• Fountains can have a positive effect on the oxygen balance of surface water.


The cooling effect of water depends greatly on the form in which the water is used.


Fountains can lower the air temperature by 1 to 4.7°C. The perceived temperature (PET) therefore decreases by 1 to 5°C. Model studies for the Dutch climate show that evaporating droplets from smaller fountains can have a local cooling effect on the air temperature. At a height of 1.5 m, a fountain can cool the air temperature by up to 1°C. For the perceived temperature, this local effect can be approximately 3°C (PET). In warmer climates, fountains can reduce air temperature and wind chill by up to 5°C. Usually the cooling effect of a fountain is very local and has little effect at square level. But the extent to which the cooling effect extends also depends on wind speed and direction. The cooling effect of fountains is greater on the leeward side: that is where the wind has blown through the fountain. In practice, especially very large fountains can also provide cooling for the environment. This can happen when the spraying water draws the cooled air around it, thus creating a cooling air flow.

Misting system

Misting installations reduce the air temperature between 0.7 and 30°C . Water fogging is especially effective in combination with a fan or wind. Wind accelerates cooling due to the faster heat exchange between wet skin and the environment. An experiment was carried out in Japan with a misting installation that was combined with a fan. This combination caused the skin temperature to drop by 1 to 3°C within 10 seconds.

Wet the streets

By wetting streets, the air temperature can drop by 0.8 to 3°C. Experiments in the Netherlands show that the air temperature at a height of 2 meters on a wet street can drop by a maximum of 2°C. And this can reduce the surface temperature of the street by up to 13°C. Wetting the street also ensures that less solar radiation is reflected (the albedo decreases). This also reduces the perceived temperature for pedestrians and cyclists on the road. A side note is that the evaporation of the water can increase the humidity. Wetting streets can also have a negative effect on the perceived temperature, but this effect is negligible for the Dutch climate.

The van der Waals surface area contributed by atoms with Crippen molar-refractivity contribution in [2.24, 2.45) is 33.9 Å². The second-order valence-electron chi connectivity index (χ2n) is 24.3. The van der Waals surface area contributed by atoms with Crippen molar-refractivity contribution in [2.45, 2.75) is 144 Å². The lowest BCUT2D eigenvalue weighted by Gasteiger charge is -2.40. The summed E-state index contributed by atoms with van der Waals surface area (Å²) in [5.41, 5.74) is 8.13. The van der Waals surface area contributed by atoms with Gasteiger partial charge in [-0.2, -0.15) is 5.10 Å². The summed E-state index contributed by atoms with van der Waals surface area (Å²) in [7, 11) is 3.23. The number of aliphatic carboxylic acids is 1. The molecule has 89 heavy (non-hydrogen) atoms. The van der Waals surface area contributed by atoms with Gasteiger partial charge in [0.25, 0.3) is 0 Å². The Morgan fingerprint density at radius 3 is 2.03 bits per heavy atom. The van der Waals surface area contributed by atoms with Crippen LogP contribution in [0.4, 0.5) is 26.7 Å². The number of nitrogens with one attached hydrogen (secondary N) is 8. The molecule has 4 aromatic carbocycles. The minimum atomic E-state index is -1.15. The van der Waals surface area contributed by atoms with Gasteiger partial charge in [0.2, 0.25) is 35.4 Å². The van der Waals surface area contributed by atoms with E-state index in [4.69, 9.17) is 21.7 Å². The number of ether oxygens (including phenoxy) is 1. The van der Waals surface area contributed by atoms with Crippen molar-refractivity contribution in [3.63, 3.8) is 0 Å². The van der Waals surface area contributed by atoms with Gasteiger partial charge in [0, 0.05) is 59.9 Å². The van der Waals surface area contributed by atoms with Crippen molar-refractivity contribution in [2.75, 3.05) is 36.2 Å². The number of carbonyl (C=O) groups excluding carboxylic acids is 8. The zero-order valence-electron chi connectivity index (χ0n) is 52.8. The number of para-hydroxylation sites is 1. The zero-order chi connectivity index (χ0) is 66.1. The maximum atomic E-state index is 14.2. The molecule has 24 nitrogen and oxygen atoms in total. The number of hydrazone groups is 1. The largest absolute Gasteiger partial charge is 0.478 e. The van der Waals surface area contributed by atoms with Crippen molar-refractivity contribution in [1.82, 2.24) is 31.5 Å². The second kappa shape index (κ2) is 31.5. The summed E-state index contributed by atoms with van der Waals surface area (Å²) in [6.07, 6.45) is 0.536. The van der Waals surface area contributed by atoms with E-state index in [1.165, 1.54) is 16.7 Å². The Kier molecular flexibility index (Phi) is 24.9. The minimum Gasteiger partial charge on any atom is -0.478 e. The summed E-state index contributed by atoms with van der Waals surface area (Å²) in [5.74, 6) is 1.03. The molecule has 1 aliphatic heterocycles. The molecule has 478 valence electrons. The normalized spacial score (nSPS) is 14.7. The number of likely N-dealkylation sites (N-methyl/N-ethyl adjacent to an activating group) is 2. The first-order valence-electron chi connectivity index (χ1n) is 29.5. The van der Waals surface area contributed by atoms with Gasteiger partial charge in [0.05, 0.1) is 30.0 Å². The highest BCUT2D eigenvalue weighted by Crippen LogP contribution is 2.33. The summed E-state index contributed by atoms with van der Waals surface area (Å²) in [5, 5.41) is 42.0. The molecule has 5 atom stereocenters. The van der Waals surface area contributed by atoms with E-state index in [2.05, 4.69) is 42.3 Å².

Ponds, canals and rivers (small area)

Surface water from ponds, canals and rivers in the city usually offers only very limited cooling: a maximum of 1°C. The energy required for evaporation is extracted from the water, causing the water temperature to drop only to a limited extent. Whether the evaporation ultimately leads to noticeably cooler air depends on the temperature difference between the water and the air and the size of the water surfaceKluck, J. et al. 2020.

  • Surface water from ponds reduces the air temperature by 0.5 to 0.7°C and the perceived temperature (PET) by 0.6 to 3.6°
  • A lake reduces the air temperature by 0.5 to 1.6°
  • Canals and canals reduce the air temperature by 0.1 to 0.8°C and the perceived temperature (PET) by 0.2 to 2°

Large areas of water

Large areas of water in or near the city can noticeably cool the air temperature, up to 4°C. For example, the cool water of the IJmeer during a hot day can ensure that it is a few degrees cooler up to a few hundred meters inland in the east of Amsterdam.